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Climate Adaptation Planning

Annotated resources related to planning for climate adaptation and resiliency at an arboretum, describing climate adaptation organizations, workbooks, toolkits, reports, and data portals by how and what they can be used for and their target users. To contribute a resource to the Climate Adaptation database, please contact the ArbNet Coordinator at
Top Ten
This section contains a list of the Top Ten Resources highlighted, in order of presentation, during the 2023 American Public Gardens Association conference session entitled "Climate Ready Gardens: Leading Adaptation in Collections and Communities." These resources have been curated through a partnership with UBC Botanical Garden, UC - Davis Arboretum & Public Garden, American Public Gardens Association, and The Morton Arboretum. For full descriptions of each item, see the detailed list of resources below this section.
  1. Example: Melbourne Gardens / Royal Botanic Garden Victoria (Australia) Landscape Succession Strategy
  2. Organization: Climate Change Alliance of Botanic Gardens (CCABG)
  3. Tool: Climate Assessment Tool (CCABG and Botanic Gardens Conservation International)
  4. Tool: Landscape Succession Toolkit (CCABG)
  5. Tool: Climate Change Adaptation Workbook - Climate Change Response Framework (USDA Climate Hubs; USDA Forest Service; Northern Institute of Applied Science; American Forests)
  6. Tool: Menus of Adaptation Strategies and Approaches (Northern Institute of Applied Science)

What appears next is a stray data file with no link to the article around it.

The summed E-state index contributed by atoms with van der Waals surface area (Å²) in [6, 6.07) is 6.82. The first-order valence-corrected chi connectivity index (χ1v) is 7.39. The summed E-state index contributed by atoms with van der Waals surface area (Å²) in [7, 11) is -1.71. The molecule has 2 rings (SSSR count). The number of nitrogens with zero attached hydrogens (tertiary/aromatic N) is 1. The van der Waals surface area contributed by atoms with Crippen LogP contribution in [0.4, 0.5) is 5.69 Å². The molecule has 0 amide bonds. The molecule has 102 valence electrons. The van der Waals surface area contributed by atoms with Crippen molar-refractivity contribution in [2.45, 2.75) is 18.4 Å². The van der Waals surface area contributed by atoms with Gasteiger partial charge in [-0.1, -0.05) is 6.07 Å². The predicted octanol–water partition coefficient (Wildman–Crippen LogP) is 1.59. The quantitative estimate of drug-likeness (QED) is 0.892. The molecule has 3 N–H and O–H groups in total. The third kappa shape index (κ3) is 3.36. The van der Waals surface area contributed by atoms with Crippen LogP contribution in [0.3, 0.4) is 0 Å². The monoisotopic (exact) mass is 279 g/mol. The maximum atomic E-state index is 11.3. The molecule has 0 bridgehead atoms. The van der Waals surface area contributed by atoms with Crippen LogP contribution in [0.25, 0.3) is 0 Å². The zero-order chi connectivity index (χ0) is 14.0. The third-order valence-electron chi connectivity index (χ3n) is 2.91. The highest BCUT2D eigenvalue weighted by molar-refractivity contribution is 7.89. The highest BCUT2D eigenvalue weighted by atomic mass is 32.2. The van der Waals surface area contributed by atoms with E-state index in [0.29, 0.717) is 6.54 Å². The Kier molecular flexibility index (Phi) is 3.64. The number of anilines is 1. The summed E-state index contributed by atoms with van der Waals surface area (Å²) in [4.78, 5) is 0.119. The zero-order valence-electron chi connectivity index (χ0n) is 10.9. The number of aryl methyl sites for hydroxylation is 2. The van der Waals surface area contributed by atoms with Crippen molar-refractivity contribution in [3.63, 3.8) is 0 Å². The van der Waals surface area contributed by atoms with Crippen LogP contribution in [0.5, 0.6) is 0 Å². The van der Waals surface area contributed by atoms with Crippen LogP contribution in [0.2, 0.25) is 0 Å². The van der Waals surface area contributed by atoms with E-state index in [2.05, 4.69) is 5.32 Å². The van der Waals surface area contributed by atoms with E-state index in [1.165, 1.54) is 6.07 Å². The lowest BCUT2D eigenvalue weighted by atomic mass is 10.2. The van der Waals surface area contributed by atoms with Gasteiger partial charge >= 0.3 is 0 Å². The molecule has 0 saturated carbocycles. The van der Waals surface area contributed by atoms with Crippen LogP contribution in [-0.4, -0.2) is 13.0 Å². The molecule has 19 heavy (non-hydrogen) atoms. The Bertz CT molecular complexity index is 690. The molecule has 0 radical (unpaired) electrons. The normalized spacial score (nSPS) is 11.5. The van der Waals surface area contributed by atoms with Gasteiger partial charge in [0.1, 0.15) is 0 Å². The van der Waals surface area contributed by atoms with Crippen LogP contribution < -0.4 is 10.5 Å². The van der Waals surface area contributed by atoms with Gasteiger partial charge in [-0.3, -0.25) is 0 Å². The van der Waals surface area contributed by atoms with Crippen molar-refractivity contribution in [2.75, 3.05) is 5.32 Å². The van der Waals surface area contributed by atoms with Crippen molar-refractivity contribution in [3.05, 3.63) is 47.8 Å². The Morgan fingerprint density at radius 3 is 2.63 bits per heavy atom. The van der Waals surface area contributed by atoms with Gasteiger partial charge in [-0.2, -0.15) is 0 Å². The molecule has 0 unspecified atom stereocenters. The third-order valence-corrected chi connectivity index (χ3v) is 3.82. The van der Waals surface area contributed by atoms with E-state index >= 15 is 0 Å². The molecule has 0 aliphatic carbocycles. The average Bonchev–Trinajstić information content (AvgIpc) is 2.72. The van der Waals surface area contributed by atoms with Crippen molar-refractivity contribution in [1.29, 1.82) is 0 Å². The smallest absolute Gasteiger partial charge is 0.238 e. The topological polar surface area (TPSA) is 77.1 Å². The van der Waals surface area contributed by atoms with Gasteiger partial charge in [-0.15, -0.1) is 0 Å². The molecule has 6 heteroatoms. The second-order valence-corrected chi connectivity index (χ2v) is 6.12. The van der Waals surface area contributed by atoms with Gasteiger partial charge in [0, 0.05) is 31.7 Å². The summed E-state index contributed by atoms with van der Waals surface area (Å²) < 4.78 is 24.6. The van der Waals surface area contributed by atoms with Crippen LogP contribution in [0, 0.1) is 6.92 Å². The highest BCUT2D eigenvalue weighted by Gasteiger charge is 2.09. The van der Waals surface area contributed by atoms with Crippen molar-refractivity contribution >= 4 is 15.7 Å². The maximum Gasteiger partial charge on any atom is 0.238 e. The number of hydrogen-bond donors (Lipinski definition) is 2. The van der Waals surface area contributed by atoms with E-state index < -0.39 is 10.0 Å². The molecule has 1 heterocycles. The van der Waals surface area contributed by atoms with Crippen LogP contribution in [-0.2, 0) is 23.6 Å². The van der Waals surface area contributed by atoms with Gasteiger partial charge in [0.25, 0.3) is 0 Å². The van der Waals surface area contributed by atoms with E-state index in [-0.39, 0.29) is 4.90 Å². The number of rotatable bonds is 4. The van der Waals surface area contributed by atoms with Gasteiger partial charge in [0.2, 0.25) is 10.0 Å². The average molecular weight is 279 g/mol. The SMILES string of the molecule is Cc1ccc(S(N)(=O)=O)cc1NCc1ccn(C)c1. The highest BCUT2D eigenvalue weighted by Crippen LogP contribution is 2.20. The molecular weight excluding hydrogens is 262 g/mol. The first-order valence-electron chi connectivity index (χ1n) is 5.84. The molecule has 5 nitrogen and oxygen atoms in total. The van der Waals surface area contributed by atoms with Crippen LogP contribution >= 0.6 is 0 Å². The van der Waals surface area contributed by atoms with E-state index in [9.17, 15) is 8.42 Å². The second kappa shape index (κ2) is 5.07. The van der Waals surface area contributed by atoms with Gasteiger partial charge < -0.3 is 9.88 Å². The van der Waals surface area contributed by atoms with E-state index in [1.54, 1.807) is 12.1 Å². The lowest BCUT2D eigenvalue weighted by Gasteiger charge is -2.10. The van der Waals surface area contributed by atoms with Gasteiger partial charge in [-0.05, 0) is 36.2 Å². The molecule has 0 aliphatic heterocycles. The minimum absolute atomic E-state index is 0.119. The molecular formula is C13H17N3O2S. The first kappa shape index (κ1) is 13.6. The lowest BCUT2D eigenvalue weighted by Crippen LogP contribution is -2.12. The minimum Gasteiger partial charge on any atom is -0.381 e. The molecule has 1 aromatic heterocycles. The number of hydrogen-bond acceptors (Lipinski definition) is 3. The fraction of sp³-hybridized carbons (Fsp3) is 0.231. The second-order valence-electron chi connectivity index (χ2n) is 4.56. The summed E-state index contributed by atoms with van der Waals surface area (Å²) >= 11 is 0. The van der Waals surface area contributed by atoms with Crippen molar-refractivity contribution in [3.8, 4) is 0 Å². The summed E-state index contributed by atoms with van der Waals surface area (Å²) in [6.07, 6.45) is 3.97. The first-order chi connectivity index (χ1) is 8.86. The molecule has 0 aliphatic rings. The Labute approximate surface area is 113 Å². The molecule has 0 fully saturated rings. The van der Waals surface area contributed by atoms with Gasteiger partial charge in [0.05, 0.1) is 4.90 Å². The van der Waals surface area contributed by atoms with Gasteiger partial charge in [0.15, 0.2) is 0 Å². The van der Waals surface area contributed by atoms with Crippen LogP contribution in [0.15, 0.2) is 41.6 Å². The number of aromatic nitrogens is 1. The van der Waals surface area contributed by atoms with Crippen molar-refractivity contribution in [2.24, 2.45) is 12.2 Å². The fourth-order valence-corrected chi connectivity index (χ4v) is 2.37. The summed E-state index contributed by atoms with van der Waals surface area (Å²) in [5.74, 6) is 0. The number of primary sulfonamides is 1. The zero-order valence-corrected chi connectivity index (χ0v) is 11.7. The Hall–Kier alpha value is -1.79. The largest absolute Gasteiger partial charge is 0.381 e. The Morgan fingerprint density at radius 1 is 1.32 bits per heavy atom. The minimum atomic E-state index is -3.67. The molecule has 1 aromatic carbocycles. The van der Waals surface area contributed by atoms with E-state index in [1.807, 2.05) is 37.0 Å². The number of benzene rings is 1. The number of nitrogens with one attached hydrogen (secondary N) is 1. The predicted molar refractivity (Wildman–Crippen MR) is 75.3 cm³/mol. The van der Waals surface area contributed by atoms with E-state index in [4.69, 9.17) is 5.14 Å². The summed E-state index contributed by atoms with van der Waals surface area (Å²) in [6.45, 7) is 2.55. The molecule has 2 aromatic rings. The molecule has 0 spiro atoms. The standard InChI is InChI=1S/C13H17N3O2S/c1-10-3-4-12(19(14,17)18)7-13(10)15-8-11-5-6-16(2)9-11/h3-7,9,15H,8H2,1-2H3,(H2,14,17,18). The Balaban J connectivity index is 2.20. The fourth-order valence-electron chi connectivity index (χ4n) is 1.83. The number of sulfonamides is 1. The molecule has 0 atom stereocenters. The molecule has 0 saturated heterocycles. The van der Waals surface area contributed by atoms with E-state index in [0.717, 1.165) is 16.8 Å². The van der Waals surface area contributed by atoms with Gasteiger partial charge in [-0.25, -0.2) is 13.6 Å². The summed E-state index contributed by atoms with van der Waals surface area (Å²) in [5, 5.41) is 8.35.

7. Example: UC - Davis Arboretum & Public Garden Living Landscape Adaptation Plan
  8. Tool: Disaster Readiness Initiative (American Public Gardens Association)
  9. Tool: Plant Collections Network (American Public Gardens Association)
  10. Example: The Arnold Arboretum Long-Range Collections Planning
  • Climate Change Alliance of Botanic Gardens (CCABG): brings together botanic organizations and friends to take action to protect and enable adaptation of botanic landscapes in a changing climate.
  • USDA Climate Hubs: The Climate Hubs and their partners support USDA’s Climate Adaptation and Resilience Plan connecting science and practice through place-based resources.
  • Northern Institute of Applied Climate Science (NIACS): develops synthesis products, fosters communication, pursues applied science, and provides technical assistance for climate adaptation and carbon management. Provides many tools for assessing impacts of climate change and how to adapt to it.
Workbooks and Toolkits
  • Climate Change Adaptation Workbook - Climate Change Response Framework (USDA Climate Hubs; USDA Forest Service; NIACS; American Forests)
    A structured process to consider the potential effects of climate change and design land management and conservation actions that can help prepare for changing conditions. The process is completely flexible to accommodate a wide variety of geographic locations, ownership types, ecosystems and land uses, management goals, and project sizes. Useful adaptation menus have been generated for a variety of landscape types.
    --Who it’s for: A diverse range of people working in forestry, natural resources, and agriculture, including biologists, foresters, planners, soil conservationists, and consultants. The Workbook is designed primarily for professionals, but motivated landowners will also be able to use it. People with clear management goals and knowledge about their local ecosystems can use the Workbook, whether they are making management decisions for individual parcels or across a broad landscape.
  • Landscape Succession Toolkit (CCABG)
    Offers botanic gardens and arboreta a framework by which to adapt to the climate crisis, and transition their living landscapes and plant collections to ones that will continue to thrive in the future climate. Contained within are the many benefits of landscape adaptation and succession, how to build your knowledge and understanding of climate, the practical applications of adaptive management, and guidance on how you might structure and draft your own strategy or planning document.